Please use this identifier to cite or link to this item:
Title: Upper temperature limits of tropical marine ectotherms: Global warming implications
Authors: Nguyen, K.D.T.
Morley, S.A.
Lai, C.-H. 
Clark, M.S.
Tan, K.S. 
Bates, A.E.
Peck, L.S.
Issue Date: 29-Dec-2011
Citation: Nguyen, K.D.T., Morley, S.A., Lai, C.-H., Clark, M.S., Tan, K.S., Bates, A.E., Peck, L.S. (2011-12-29). Upper temperature limits of tropical marine ectotherms: Global warming implications. PLoS ONE 6 (12) : -. ScholarBank@NUS Repository.
Abstract: Animal physiology, ecology and evolution are affected by temperature and it is expected that community structure will be strongly influenced by global warming. This is particularly relevant in the tropics, where organisms are already living close to their upper temperature limits and hence are highly vulnerable to rising temperature. Here we present data on upper temperature limits of 34 tropical marine ectotherm species from seven phyla living in intertidal and subtidal habitats. Short term thermal tolerances and vertical distributions were correlated, i.e., upper shore animals have higher thermal tolerance than lower shore and subtidal animals; however, animals, despite their respective tidal height, were susceptible to the same temperature in the long term. When temperatures were raised by 1°C hour -1, the upper lethal temperature range of intertidal ectotherms was 41-52°C, but this range was narrower and reduced to 37-41°C in subtidal animals. The rate of temperature change, however, affected intertidal and subtidal animals differently. In chronic heating experiments when temperature was raised weekly or monthly instead of every hour, upper temperature limits of subtidal species decreased from 40°C to 35.4°C, while the decrease was more than 10°C in high shore organisms. Hence in the long term, activity and survival of tropical marine organisms could be compromised just 2-3°C above present seawater temperatures. Differences between animals from environments that experience different levels of temperature variability suggest that the physiological mechanisms underlying thermal sensitivity may vary at different rates of warming. © 2011 Nguyen et al.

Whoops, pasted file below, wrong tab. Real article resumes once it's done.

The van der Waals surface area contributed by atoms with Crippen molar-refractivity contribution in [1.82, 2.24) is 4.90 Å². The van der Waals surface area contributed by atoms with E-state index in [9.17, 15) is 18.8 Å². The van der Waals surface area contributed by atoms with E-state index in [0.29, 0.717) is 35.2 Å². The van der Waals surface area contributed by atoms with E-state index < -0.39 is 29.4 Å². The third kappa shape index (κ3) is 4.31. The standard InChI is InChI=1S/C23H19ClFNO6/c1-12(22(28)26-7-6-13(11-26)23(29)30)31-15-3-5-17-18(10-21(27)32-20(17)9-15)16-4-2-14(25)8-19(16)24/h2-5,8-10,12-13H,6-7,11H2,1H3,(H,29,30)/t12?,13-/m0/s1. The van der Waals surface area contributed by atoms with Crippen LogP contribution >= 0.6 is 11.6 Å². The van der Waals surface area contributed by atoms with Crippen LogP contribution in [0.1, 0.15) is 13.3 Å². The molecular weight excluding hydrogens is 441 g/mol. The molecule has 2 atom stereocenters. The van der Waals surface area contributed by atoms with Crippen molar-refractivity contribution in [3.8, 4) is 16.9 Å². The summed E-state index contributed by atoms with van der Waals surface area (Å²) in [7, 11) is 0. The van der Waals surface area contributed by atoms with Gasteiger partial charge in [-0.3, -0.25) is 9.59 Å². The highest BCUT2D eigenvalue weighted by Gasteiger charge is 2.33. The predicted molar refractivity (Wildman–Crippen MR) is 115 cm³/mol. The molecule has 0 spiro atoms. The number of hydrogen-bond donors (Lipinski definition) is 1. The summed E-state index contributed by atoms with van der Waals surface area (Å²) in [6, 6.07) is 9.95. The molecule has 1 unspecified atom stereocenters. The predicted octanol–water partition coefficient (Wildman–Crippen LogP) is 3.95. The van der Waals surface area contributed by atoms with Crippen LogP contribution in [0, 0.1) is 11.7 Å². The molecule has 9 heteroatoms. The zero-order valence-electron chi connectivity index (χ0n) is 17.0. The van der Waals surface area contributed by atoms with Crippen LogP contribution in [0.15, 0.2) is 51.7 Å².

Source Title: PLoS ONE
ISSN: 19326203
DOI: 10.1371/journal.pone.0029340
Appears in Collections:Staff Publications

Show full item record
Files in This Item:
File Description SizeFormatAccess SettingsVersion 
10_1371_journal_pone_0029340.pdf205.96 kBAdobe PDF




checked on Jun 24, 2022


checked on Jun 17, 2022

Page view(s)

checked on Jun 23, 2022


checked on Jun 23, 2022

Google ScholarTM



Items in DSpace are protected by copyright, with all rights reserved, unless otherwise indicated.